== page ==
Routine wood burning should not be allowed for exactly the same philosophical, aesthetic and public health reasons as the prohibition of cigarette smoking in public venues, backyard trash incineration and excessive vehicle emissions. —Dr. Brian Moench, president of Utah Physicians for a Healthy Environment
SALT LAKE CITY — Just as smoking cigarettes in an enclosed public place is harmful and no longer legal, a group of physicians said burning wood or coal in a fireplace or stove is a practice that has come and should go — especially in regions where Utah struggles with air quality.
"It is long overdue that we consider putting wood smoke into the community airshed as inappropriate," said Dr. Brian Moench, president of Utah Physicians for a Healthy Environment.
The push comes just in time for the season when those cool fall nights make it tempting to light a fire in the fireplace to take off the chill — a move Moench said harms you and your neighbors.
"Wood smoke is an extremely toxic, public health hazard," he said, pointing to Environmental Protection Agency numbers that show lifetime exposure to wood smoke is 12 times greater than being exposed to the equivalent amount of secondhand smoke.
Moench is going to make the case against what he calls the "air pollution elephant in the room" Wednesday to the Utah Air Quality Board during its regular monthly meeting.
Advocates would like the board to endorse the pursuit of a law that would put a year-round ban on wood-burning and coal-burning home heating devices in Utah's "non-attainment" areas — Utah, Salt Lake, Davis and Weber counties, as well as portions of Tooele, Box Elder and Cache counties.
"The idea that we are going to declare a green, yellow or a red day and play around with some voluntary cooperation with the effort isn't working," Moench said. "We have to rethink this, and the science is pretty clear."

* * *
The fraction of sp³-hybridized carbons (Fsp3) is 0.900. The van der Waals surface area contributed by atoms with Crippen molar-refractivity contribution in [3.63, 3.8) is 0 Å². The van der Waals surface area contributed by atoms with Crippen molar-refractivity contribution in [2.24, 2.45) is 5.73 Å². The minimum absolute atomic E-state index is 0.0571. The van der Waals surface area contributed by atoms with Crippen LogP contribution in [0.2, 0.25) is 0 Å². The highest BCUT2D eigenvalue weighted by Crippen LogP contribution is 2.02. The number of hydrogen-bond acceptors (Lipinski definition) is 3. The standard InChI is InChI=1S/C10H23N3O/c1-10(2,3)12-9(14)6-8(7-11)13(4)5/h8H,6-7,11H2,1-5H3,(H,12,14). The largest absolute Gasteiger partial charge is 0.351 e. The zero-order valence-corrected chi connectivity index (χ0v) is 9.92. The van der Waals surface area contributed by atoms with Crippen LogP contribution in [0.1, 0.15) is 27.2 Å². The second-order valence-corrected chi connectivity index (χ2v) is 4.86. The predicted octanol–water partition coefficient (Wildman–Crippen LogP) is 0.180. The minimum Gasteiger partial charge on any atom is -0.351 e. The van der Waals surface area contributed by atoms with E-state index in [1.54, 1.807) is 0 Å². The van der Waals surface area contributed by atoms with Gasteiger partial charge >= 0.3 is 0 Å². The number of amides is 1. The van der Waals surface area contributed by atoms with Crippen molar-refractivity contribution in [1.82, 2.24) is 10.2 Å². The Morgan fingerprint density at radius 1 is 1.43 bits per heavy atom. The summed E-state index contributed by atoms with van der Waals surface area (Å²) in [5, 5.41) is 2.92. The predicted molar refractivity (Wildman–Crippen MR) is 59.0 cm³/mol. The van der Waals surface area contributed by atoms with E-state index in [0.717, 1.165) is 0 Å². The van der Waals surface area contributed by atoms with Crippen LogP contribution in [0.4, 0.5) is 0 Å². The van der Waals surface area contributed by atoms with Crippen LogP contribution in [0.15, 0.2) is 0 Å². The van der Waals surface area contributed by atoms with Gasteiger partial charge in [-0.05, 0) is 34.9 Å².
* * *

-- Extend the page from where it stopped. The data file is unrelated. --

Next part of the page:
Research shows that heating a home from a wood stove puts out the pollution equivalent of heating 90,000 homes via natural gas furnaces, he said, adding that burning a wood stove for one hour is the same as driving as much as 1,150 miles.
Because of the toxicity of the smoke and its ability to permeate nearby homes, Moench said the practice of burning wood or coal in fireplaces or stoves should be snuffed out — just like the backyard incineration of trash and operating a vehicle with excessive emissions.
"Routine wood burning should not be allowed for exactly the same philosophical, aesthetic and public health reasons as the prohibition of cigarette smoking in public venues, backyard trash incineration and excessive vehicle emissions," he said. "The smoke from wood stoves, boilers and fireplaces creeps onto adjacent property and into nearby homes, affecting the quality of life and the health of neighbors."
In his presentation, Moench will reiterate the findings of a study done by Kerry Kelly from the University of Utah. A chemical engineering researcher who specializes in air pollution, Kelly is associate director of the university's Program for Air Quality, Health and Society.
She also happens to be vice chairwoman of the Utah Air Quality Board, but is careful to stress her research is intended as informational — not as a public policy statement.
"I think it is a useful thing for individuals to know when they make the choice to burn wood," Kelly said. "I am thrilled that people are interested in the research and that it may spark a discussion."
Kelly used data measured by three state Division of Air Quality monitoring stations in Davis, Salt Lake and Utah counties from 2007 to 2011. The Hawthorne station in Salt Lake City, for example, showed that, on average, wood smoke contributed to 38 percent of the PM2.5 problem during inversions.
"I was quite surprised that we saw so much of it," she said. "The main message that might be useful for people to hear is that it doesn't take too many people to burn wood to have a big effect."
The state operates a registry of people who have wood stoves or fire places as the only way to heat their homes, and they are exempt from state "no-burn" days. Both Kelly and Moench said there are groups exploring ways to make it economically feasible for that population to convert to electrical or natural gas heating systems.
As far as the rest of the population goes, Moench said the Wasatch Front's notoriously unhealthy inversion periods are a signal that the ambience of a wood-burning stove or fireplace is no longer a good enough reason to strike a match.
"What we are really trying to accomplish is to transform people's attitudes and get people thinking that this is inappropriate as secondhand smoke," he said.